One thing I've come to realize that happens as a result of a self-imposed, almost year-long online dating (again, who am I kidding? Dating, in general, is a better way of phrasing that, but I'd like to keep at least a semblance of dignity.) hiatus is a lot of free time for reflection. Not having to juggle jokers with bad screennames and worse profiles who desire nothing more than to take up permanent residence in Text Land leaves one with plenty of spare moments for pondering and evaluation. And believe me... I've been thinking. Writing, not so much. But, thinking, yes. Danger zone.
So, as my ever-faithful readers (if you are still there considering the ridiculous gaps between posts and even more inexcusable lapses in my own original material...fingers crossed anyone is actually reading this), you get the extreme pleasure of being the beneficiaries of said ponderings and considerations and helping me unravel the unending streams of consciousness that seem to only complicate my already over-analytical thought processes.
During my year of nothing year of loneliness hiatus since last October, I've tried dilligently to focus on meeting people in what I refer to as "the real world." Online dating, regardless of how successful your endeavors may be, just seems so... well, not real world... to me at least. "The Real World" consists of those standard meeting opportunities, like bars (blah), coffee shops (only happens in the movies), being introduced to each other by a mutual friend (potentially dangerous) or playing 'damsel in distress' at a hardware store (I have yet to attempt this one, but I'll keep you posted.). Judge me if you will, but I still think that most people would prefer to meet their significant other in one of these more traditional ways. Online dating is great (did I really just say that?!), and I know it works on ocassion (except for yours truly, the world-reknowned Serial First Dater), but it's still my Plan B. At this point.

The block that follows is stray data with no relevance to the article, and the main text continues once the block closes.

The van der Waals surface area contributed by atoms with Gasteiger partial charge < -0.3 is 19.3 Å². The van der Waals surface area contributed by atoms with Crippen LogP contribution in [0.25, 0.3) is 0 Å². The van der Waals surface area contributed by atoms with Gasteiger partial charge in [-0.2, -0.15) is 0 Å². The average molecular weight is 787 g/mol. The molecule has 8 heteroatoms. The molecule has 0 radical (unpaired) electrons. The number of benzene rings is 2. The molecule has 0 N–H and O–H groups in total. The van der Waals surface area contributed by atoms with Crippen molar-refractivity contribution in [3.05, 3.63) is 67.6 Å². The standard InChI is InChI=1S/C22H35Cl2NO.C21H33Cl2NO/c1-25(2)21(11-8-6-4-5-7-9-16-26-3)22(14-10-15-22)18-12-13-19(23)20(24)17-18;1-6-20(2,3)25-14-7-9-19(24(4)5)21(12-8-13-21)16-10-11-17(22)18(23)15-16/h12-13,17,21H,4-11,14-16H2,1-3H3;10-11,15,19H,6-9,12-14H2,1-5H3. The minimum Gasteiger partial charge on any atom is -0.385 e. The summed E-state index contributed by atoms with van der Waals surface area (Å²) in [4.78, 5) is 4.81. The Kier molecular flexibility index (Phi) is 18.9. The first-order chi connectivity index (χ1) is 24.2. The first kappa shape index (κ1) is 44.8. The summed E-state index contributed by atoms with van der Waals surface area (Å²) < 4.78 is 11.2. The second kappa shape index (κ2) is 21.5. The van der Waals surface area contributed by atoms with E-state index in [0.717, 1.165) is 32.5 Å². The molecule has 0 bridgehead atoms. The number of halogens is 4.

So, this desire to focus on men in "the real world" got me thinking about my approach and style when it comes to interacting and building relationships with the male species. I think we've talked about this before, but I'll explain for the newbies. Throughout my entire adolescent and adult life, the men that I've been most attracted to have started out as my friends. And eventually, their charm, wit, and all around fabulousness caught the attention of my heart (and/or my eyes... and... I'll leave it at that.) and I was smitten. Years ago (like, we were 12), a friend with whom I am still extremely close and who maintains this sentiment to this day, told me that she was sure I would end up marrying someone who was my best friend first. And I knew instantly that she was probably right. I feel like I have to have that foundation of friendship first. I don't want to build a relationship on physical attraction and then try to create an emotional bond and connectivity after the fact. And I'm not sure that I want our first date to technically also be the first time I ever lay eyes on the guy either. At 30, I don't want to jump into a dating situation without knowing some non-dating background on the person first. What if I find out he buries kittens up to their necks in his backyard for giggles on Saturday afternoons after we've been dating for months? Or something as dreadful as (dear God) he's not a Braves fan??! (Gasp in terror.) Time wasters, people. And this girl and her biological clock cannot withstand time wasters.
The problem here is that most of the men who have become the object of my affection following months or even years of friendship don't seem to have such an easy time turning the Friendship Boat around to head upstream toward Coupledom. More often than I'd like to share, I get the "I don't want to ruin our friendship" line. Here's my question to you, Singletons and Marrieds: When is the potential for a fantastic relationship worth the risk of losing the friendship?
Read the rest at Lost in Singledom